Today's Congressional Action:
The House and Senate are not in session.
Researchers Say Less Arctic Sea Ice Means More Precipitation.
The Arctic is seeing more precipitation as sea ice diminishes from climate warming, according to a research paper by U.S. and Canada scientists. The study by three Dartmouth College researchers and one from Carleton University in Ottawa, Ontario, concludes the effects from a changed hydrologic cycle is a potential major component of climate change that could create uncertainty in climate predictions. They also say it's too soon to tell whether more precipitation will slow warming or add to it. Alaska Dispatch News
Greenhouse Gas Methane Seeps from Arctic Ice Even in the Depths of Winter.
It turns out that the amount of methane gas escaping from the Arctic each year is far higher than expected. Scientists have found that during the long, cold period each winter, more methane is entering the atmosphere than thought. Methane is a potent greenhouse gas that intensifies atmospheric warming and is about 25 times more potent per molecule than carbon dioxide over a 100-year period. Methane trapped in the Arctic tundra comes primarily from microbial decomposition of organic matter in soil that thaws seasonally. This methane naturally seeps out of the soil over the course of the year, but scientists worry that climate change could lead to the release of even larger emissions from organic matter that is currently stabilized in a deep, frozen soil layer called permafrost. Science World Report
Do People Who Grow Up in the Arctic See Better in the Dark?
People who live north of the Arctic Circle experience two months each year with no direct sunlight. During the dark winters, the only natural illumination people experience is twilight, which tends to have a bluish color. So in 2007, cognitive neuropsychology specialist Bruno Laeng set out to see how this might affect the vision of these northernmost inhabitants. Laeng and his colleagues gathered about 250 people, mostly undergraduates from the Arctic University of Norway (where Laeng, now at the University of Oslo, was a professor at the time), and split them into two groups: those who were born above the Arctic Circle and those born below it. Both groups took a test measuring color discrimination, in which they had to arrange more than 85 color tabs according to the progression in their hues. Popular Science
U of C Researchers Study Impact of Climate Change on Arctic Wildlife.
Two University of Calgary scientists are looking at how Arctic animals such as muskoxen and caribou are adapting to climate change by studying parasites in a herd of reindeer closer to home. Susan Kutz, an associate professor in the U of C's faculty of veterinary medicine, has been researching the impacts of climate change on the interactions between Arctic wildlife and their pathogens. Calgary Herald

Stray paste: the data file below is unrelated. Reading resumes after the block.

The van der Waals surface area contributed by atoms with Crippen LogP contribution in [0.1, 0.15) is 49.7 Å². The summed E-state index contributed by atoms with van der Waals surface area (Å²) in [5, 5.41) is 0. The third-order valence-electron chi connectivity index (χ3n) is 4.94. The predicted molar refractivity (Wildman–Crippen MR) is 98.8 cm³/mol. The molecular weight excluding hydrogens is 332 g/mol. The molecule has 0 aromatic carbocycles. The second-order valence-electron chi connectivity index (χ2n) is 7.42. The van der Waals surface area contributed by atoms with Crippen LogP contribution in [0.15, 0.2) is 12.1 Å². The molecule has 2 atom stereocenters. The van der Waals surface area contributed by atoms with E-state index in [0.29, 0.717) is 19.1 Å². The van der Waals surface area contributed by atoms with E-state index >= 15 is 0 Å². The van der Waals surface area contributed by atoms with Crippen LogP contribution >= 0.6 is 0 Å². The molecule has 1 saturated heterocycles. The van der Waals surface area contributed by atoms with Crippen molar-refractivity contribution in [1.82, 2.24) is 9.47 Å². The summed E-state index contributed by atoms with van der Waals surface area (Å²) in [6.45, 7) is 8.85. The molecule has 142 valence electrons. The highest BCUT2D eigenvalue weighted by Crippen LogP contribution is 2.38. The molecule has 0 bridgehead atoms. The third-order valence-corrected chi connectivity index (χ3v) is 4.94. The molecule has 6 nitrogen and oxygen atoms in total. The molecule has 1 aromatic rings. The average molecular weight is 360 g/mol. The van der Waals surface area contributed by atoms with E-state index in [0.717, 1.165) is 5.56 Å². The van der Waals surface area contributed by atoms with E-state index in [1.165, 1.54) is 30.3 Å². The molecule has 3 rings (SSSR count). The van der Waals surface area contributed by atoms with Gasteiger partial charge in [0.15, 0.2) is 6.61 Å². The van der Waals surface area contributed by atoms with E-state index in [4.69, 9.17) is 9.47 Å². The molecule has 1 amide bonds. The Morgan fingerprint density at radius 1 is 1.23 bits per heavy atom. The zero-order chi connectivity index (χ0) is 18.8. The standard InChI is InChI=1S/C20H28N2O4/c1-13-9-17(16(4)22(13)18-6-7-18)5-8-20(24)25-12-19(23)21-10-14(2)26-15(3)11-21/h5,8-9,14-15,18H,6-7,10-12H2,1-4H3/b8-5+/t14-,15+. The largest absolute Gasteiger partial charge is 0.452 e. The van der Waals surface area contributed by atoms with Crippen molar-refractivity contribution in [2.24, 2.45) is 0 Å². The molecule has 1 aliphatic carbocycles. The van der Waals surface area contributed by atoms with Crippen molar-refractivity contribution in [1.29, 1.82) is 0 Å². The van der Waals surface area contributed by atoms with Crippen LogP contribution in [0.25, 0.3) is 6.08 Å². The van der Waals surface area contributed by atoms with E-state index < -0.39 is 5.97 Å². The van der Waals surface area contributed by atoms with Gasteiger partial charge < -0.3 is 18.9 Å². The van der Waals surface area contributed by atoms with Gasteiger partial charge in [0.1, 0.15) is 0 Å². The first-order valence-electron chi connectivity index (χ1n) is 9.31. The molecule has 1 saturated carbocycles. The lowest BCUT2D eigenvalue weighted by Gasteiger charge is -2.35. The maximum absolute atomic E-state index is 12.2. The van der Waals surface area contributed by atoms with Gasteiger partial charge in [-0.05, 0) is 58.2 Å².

US Senate Advances Arctic Efforts at Port Clarence.
Port Clarence is one small step closer to serving as the nation's Arctic deep draft port. In a press release from Friday, Sen. Lisa Murkowski announced the senate passed the Point Spencer Land Conveyance Act. Murkowski said the act would "streamline future infrastructure development and potential uses of Point Spencer." Point Spencer is the spit of land that shield's Port Clarence Bay from the Bering Sea. The natural deep water port is about 120 nautical miles northwest of Nome. Alaska Public Radio
No Arctic legislation was formally considered yesterday.
"Arctic Matters" day at the National Academy of Sciences, January 14th, 2016 (Washington, DC, USA)This symposium is part of an ongoing initiative of the National Academies of Science Polar Research Board to expand public understanding of why the dramatic changes affecting the Arctic region ultimately matter to us all. The agenda features engaging presentations and discussions with top Arctic science and policy experts, and displays and interactive exhibits that illustrate Arctic change and its global impacts. The event is free and open to the public. There are sponsorship opportunities, and a call for exhibitor applications. Audience space is limited, so register today; and please encourage your friends, neighbors, and colleagues to participate-as our goal is to reach well beyond the small circle of specialists who typically attend Arctic-themed events in the DC area.
The U.S. Arctic Research Commission is the primary sponsor of this event.
** New this week** East-West Arctic Cooperation During Times of Global Tension, January 15, 2016.
Can the United States and its allies cooperate with Russia, China and other Asian nations during times of tense relations - or will cooperation on common interests in the Arctic succumb to the more familiar geopolitical tensions of the Cold War era? Stimson will host this event. Vice Admiral Charles Michel, the Vice Commandant of the United States Coast Guard, will deliver a keynote speech on the new Arctic Coast Guard Forum established to promote maritime safety and security cooperation in the Arctic. Following VAdm. Michel's presentation, a panel of experts will discuss the progress and challenges to future East-West cooperation in the Arctic region.